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Signal Jammers Installed in Classrooms

By Christopher Wong, editor in chief

Edit: This is an April Fools’ article written solely for entertainment purposes. None of the content in this article is true. 

Don’t count on getting any bars in your classrooms anymore. Previously implemented as a test in the second floor of the C building and the B wing, cell phone signal jammers will be installed in every classroom across JFK.

 

Timothy Trumbly, Alex Chan, and Alison Newens disapprove of the measures and are enjoying their last days of cell signal in school. (Photo by Chris Wong)

If you have been wondering why there is no reception on the second floor and in the B wing, these devices are why. The school determined it was these classrooms that had the most problems with cell phone use.

“I’m just doin’ my job, and I walk in and see literally all the kids using their phones against the rules,” said hall monitor Parker Blacc, who is currently on extended vacation. “It’s as if the teacher told ’em to use their phones. We really needed to take measures into our own hands.”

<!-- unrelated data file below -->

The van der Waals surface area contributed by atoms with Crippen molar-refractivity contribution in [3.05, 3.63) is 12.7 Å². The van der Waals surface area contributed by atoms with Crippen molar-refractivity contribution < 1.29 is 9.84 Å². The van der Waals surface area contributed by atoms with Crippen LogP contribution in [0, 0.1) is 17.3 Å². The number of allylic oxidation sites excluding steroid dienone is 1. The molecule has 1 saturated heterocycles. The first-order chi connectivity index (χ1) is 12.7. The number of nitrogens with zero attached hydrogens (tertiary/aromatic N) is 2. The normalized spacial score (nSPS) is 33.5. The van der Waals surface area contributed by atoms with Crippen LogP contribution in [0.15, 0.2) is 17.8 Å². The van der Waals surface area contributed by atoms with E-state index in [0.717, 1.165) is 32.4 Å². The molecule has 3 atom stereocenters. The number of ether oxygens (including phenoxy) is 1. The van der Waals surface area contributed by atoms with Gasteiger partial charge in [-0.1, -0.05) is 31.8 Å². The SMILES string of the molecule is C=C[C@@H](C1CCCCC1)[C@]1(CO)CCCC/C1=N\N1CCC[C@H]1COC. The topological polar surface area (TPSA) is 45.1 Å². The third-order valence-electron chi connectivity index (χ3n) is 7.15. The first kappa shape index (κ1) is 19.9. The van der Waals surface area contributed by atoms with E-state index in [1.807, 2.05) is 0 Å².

The move also comes to deter cheating on exams. “The amount of cheating that occurs on exams is out of this world!” said district representative Ollie Geezer. He claims that the new signal jammers will be able to stop cellphone use in the classroom, thus preventing cheating.

It is not a surprise that the signal jammers are not met with complete praise. One PACEr, Noe Peking, was shocked, “I really don’t think these should be implemented. If they have to be installed, just leave PACE classrooms out. No PACEr would ever cheat!”

Other students even had theories regarding why such drastic measures were being taken. “If we can’t use our data, the school is going to force us to use the school wi-fi so they can track our online usage! It’s a conspiracy!” claimed Ella Natie, who also played triangle in her middle school band at Sutter. She also added that signal jammers has thirteen letters, thirteen minus one is twelve, and that twelve divided by four is three. “It’s confirmed.”

When we asked the head of data at the Serena Center, Dave Minor, about the possibility of district data-mining and monitoring on phones, he said, “No, the SCUSD would definitely not install these devices for the purpose of monitoring students. We only need to be able to see everything they say inside and outside of class to curb the cyber bullying problem that runs rampant in our classrooms. Displays of affection such as kissing emojis will also be discouraged with the implementation of these devices.” He also expressed hope for the future of the school. “Kennedy is really fortunate to be the first school to have these installed.”

No new developments have occurred regarding this controversial issue. For more updates, always check jfkclarion.com and check out our mobile site whenever you are bored in class.

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